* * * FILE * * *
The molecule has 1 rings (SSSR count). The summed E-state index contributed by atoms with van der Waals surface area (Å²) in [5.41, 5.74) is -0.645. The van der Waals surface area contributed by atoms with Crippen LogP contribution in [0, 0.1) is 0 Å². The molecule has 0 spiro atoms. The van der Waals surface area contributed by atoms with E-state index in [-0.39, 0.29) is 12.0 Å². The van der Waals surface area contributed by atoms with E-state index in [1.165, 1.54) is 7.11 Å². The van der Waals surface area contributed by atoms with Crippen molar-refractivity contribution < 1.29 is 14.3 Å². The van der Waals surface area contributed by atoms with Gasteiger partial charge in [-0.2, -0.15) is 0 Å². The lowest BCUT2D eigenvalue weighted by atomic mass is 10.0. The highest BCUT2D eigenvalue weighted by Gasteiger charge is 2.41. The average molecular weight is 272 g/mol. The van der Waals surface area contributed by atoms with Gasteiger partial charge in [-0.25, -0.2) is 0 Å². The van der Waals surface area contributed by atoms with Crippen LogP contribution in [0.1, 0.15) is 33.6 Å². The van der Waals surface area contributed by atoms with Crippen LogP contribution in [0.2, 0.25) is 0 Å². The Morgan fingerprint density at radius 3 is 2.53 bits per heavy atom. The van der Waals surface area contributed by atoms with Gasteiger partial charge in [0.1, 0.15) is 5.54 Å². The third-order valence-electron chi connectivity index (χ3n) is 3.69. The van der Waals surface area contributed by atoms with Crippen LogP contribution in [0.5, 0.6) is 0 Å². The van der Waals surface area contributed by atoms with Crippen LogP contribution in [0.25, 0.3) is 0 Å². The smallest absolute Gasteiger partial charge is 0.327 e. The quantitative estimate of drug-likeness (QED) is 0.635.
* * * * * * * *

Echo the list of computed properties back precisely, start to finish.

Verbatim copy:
The molecule has 1 rings (SSSR count). The summed E-state index contributed by atoms with van der Waals surface area (Å²) in [5.41, 5.74) is -0.645. The van der Waals surface area contributed by atoms with Crippen LogP contribution in [0, 0.1) is 0 Å². The molecule has 0 spiro atoms. The van der Waals surface area contributed by atoms with E-state index in [-0.39, 0.29) is 12.0 Å². The van der Waals surface area contributed by atoms with E-state index in [1.165, 1.54) is 7.11 Å². The van der Waals surface area contributed by atoms with Crippen molar-refractivity contribution < 1.29 is 14.3 Å². The van der Waals surface area contributed by atoms with Gasteiger partial charge in [-0.2, -0.15) is 0 Å². The lowest BCUT2D eigenvalue weighted by atomic mass is 10.0. The highest BCUT2D eigenvalue weighted by Gasteiger charge is 2.41. The average molecular weight is 272 g/mol. The van der Waals surface area contributed by atoms with Gasteiger partial charge in [-0.25, -0.2) is 0 Å². The van der Waals surface area contributed by atoms with Crippen LogP contribution in [0.1, 0.15) is 33.6 Å². The van der Waals surface area contributed by atoms with Crippen LogP contribution in [0.2, 0.25) is 0 Å². The Morgan fingerprint density at radius 3 is 2.53 bits per heavy atom. The van der Waals surface area contributed by atoms with Gasteiger partial charge in [0.1, 0.15) is 5.54 Å². The third-order valence-electron chi connectivity index (χ3n) is 3.69. The van der Waals surface area contributed by atoms with Crippen LogP contribution in [0.5, 0.6) is 0 Å². The van der Waals surface area contributed by atoms with Crippen LogP contribution in [0.25, 0.3) is 0 Å². The smallest absolute Gasteiger partial charge is 0.327 e. The quantitative estimate of drug-likeness (QED) is 0.635.